Farmer tells success tale from ‘non-toxic’ earning
IMPHAL, 13th Mar: Unlike his peers who rely heavily on chemical fertilizers so as to reap bumper crop yield, Leichombam Kangjamba of Leimaram Mamang Leikai said he has been consistently earning Rs 4-5 lakh annually from his 1.5 hectare (approx.) farmland which is contextually free from any agricultural ingredient considered harmful for human consumption.
A farmer by profession, Kangjamba said he has been growing vegetables and other crops in his farm land at Chothe Loukol, Leimaram for the last many years.
Stating that he gave up the conventional practice of growing food crops based on excessive usage of chemical fertilizers so that the consumers are not fed toxic edibles, Kangjamba informed that some years back experts from Central Agricultural University (CAU) visited his farm and provided vital insights about various aspects of farming.
While noting that other progressive farmers of the state might have received the same advice as him but seldom followed, Kangjamba said many CAU students come to his farm regularly and conduct experiments on his agricultural land as he uses as little chemicals as possible.
Further stating that apart from growing seasonal crops throughout the year he also rears fish in two ponds in the same plot of land, the farmer explained that when there is scarcity of water he uses the ponds to irrigate the field.
Apart from successfully practicing integrated farming, Kangjamba also produces own fertilisers through Vermicomposting and collects cow dungs from various areas and uses them as crop nutrients so that his farm produces, if not fully organic, does not cause harm to the consumers.
Kangjamba confided that although he wants to grow his crops in full organic way, he requires help from experts and there is a question whether if he adopts organic farming on large scale the investments required will increase or not, which is a problem for him.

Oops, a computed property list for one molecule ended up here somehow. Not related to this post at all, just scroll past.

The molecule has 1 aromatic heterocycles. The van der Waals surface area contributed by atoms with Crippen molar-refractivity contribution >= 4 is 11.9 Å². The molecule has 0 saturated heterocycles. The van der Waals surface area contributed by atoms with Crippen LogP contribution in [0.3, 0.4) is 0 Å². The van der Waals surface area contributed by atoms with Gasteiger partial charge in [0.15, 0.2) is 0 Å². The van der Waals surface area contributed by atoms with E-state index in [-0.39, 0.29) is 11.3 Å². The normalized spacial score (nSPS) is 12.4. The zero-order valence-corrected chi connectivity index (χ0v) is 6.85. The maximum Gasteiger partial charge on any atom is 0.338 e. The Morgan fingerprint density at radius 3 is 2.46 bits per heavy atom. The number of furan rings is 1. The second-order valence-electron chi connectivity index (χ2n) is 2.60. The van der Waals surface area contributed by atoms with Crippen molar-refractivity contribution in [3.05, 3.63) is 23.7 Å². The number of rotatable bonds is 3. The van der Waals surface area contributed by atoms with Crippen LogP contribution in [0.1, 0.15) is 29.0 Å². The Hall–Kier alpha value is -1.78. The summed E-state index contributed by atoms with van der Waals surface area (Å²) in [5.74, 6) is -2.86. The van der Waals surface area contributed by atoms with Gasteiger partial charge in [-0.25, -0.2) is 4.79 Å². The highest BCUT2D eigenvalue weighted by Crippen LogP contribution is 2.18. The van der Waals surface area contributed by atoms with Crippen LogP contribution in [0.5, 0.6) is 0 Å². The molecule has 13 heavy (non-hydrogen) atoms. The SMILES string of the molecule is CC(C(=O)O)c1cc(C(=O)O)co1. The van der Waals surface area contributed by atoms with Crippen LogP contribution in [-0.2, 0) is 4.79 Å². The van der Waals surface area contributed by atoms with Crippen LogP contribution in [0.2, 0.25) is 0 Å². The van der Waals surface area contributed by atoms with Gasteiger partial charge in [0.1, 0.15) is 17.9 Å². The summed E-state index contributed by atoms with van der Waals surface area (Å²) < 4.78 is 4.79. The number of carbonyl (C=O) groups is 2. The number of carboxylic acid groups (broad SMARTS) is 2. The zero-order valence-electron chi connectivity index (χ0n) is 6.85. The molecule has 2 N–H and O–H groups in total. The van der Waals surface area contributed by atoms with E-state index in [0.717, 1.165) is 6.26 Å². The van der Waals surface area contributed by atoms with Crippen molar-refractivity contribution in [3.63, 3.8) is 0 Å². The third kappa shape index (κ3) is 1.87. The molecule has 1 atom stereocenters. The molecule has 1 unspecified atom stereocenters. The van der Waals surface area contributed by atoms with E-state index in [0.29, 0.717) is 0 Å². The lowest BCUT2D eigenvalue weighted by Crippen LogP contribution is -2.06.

Further explaining on his farming practice, Kangjamba said that annually he invests about Rs 1 lakh on his farming for which he gets Rs 4-5 lakh as returns. He grows crops such as pulses, mustard, cauliflowers, broccoli, chickpeas, brinjal, sugarcane and potatoes according to seasons and also grows crops which are off-season.
Along with limiting use of only 10 kg of urea per sangam, Kangjamba said he also does not apply chemicals or hormones during the time of selling the products as other farmers do. Fertility of soil in his farm land is maintained through rotational cropping system all year round. In case of his crops infected by pests or diseases, he consults experts from CAU who visit his farm from time to time and strictly follows their instructions, he informed.
Kangjamba further said that following his example his neighbour Leichombam Amumcha has also started following his system. Traders also knowing the quality of his farm products, make a beeline to his farm to buy the products.
Meanwhile, Manipur Organic Mission Agency (MOMA) project director K Devdutta Sharma informed that some Centrally sponsored schemes for organic farming have been taken up in the state which are mainly for export. So far, there is no scheme for organic farming in domestic front. But, still under the state government schemes support in technical guidelines can be provided.
Furthermore, the chief minister has also announced that by next year the government will start a scheme for organic farming for farmers. MOMA is always ready to support organic farmers by providing certification and facilitating them and providing marketing support, he added.